Ph.D in Cultural Anthropology
Aloha mai kāua. Ikaika and his ʻohana are from the ʻili of Mokauea, in the ahupuaʻa of Kalihilihiolaumiha, on the island of Oʻahu.
Ikaika's research concerns the political economy of how Kānaka ʻŌiwi (Native Hawaiians) reproduce themselves as an Indigenous people. He examines the practices of grassroots groups and large elite Native institutions, paying particular attention to the contestations of social transformation in their political economic conditions. He also studies and actively participates in Indigenous media practice, and has done extensive community-based media work. An emerging area of his research is the encounter of Indigenous and western epistemologies in spaces of innovation and technology. Overall, his research explores how Indigeneity itself is contested in the practices of its own reproduction.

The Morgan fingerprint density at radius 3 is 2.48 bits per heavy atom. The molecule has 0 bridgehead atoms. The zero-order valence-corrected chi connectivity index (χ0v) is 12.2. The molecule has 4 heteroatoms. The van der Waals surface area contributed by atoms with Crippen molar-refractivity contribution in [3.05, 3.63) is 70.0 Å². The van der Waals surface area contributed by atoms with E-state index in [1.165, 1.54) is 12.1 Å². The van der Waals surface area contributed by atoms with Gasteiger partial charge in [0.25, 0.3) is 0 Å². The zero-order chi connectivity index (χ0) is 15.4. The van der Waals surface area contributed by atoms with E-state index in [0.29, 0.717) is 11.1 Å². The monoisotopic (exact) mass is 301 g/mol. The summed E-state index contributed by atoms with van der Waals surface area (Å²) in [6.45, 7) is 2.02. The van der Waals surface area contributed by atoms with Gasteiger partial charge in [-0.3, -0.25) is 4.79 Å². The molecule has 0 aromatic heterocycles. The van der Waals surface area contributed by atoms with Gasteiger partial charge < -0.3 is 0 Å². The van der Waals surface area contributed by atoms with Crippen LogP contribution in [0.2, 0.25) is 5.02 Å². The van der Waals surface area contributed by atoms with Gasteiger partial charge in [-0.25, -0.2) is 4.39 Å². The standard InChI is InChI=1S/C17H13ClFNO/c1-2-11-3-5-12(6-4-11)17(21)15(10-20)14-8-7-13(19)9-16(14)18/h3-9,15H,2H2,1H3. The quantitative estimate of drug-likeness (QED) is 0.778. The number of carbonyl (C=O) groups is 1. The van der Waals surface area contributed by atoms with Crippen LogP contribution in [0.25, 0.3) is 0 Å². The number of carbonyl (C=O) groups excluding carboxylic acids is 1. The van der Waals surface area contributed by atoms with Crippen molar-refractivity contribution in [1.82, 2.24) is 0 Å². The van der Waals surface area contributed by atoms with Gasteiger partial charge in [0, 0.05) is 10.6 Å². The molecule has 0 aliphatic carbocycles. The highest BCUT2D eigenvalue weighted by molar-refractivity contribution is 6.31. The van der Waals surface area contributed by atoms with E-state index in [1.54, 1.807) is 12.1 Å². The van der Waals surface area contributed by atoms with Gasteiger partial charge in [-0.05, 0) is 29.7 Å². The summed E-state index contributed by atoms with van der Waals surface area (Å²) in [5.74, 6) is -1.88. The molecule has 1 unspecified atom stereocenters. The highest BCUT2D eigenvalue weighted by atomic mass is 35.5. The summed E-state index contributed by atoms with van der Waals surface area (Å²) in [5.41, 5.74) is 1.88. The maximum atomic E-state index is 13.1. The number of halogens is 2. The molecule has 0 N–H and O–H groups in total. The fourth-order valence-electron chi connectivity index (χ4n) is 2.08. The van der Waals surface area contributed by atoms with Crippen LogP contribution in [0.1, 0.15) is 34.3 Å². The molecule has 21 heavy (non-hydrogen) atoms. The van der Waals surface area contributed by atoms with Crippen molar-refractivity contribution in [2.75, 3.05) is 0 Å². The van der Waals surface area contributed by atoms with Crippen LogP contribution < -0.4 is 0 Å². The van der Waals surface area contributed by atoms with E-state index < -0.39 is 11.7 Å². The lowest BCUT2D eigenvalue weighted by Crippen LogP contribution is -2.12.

He holds an A.B. from Harvard University in social anthropology, with a language citation in Bahasa Indonesia. His research has been supported by the Ford Foundation Predoctoral Fellowship, the National Science Foundation, the Social Science Research Council, the Wenner Gren Foundation, the Mellon Mays Fellowship, Kamehameha Schools Bishop Estate, and the Society for Visual Anthropology / Robert Lemelson Foundation.
Aside from his studies, each year Ikaika works with the Lānaʻi Culture & Heritage Center helping to lead a place-based cultural education program serving Lānaʻi youth.